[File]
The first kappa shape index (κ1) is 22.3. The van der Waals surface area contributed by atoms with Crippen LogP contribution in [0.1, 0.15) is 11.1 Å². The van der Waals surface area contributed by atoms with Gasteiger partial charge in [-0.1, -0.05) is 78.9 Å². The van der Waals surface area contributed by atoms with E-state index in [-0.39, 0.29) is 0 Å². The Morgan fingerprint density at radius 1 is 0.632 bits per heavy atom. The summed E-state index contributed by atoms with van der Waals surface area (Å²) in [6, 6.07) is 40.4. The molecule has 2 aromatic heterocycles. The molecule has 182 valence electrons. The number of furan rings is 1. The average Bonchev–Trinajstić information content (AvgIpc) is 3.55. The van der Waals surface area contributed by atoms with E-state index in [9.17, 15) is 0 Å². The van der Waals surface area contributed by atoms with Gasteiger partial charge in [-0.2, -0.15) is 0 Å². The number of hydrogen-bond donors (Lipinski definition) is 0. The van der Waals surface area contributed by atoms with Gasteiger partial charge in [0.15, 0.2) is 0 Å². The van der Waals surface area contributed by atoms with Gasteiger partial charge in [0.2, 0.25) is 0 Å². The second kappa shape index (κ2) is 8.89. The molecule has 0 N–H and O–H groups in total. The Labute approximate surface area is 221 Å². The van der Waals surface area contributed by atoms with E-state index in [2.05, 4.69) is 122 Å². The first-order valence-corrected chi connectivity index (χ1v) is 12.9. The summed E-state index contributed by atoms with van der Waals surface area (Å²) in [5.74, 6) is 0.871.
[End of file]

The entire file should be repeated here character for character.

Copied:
The first kappa shape index (κ1) is 22.3. The van der Waals surface area contributed by atoms with Crippen LogP contribution in [0.1, 0.15) is 11.1 Å². The van der Waals surface area contributed by atoms with Gasteiger partial charge in [-0.1, -0.05) is 78.9 Å². The van der Waals surface area contributed by atoms with E-state index in [-0.39, 0.29) is 0 Å². The Morgan fingerprint density at radius 1 is 0.632 bits per heavy atom. The summed E-state index contributed by atoms with van der Waals surface area (Å²) in [6, 6.07) is 40.4. The molecule has 2 aromatic heterocycles. The molecule has 182 valence electrons. The number of furan rings is 1. The average Bonchev–Trinajstić information content (AvgIpc) is 3.55. The van der Waals surface area contributed by atoms with E-state index in [9.17, 15) is 0 Å². The van der Waals surface area contributed by atoms with Gasteiger partial charge in [-0.2, -0.15) is 0 Å². The number of hydrogen-bond donors (Lipinski definition) is 0. The van der Waals surface area contributed by atoms with Gasteiger partial charge in [0.15, 0.2) is 0 Å². The van der Waals surface area contributed by atoms with Gasteiger partial charge in [0.2, 0.25) is 0 Å². The second kappa shape index (κ2) is 8.89. The molecule has 0 N–H and O–H groups in total. The Labute approximate surface area is 221 Å². The van der Waals surface area contributed by atoms with E-state index in [2.05, 4.69) is 122 Å². The first-order valence-corrected chi connectivity index (χ1v) is 12.9. The summed E-state index contributed by atoms with van der Waals surface area (Å²) in [5.74, 6) is 0.871.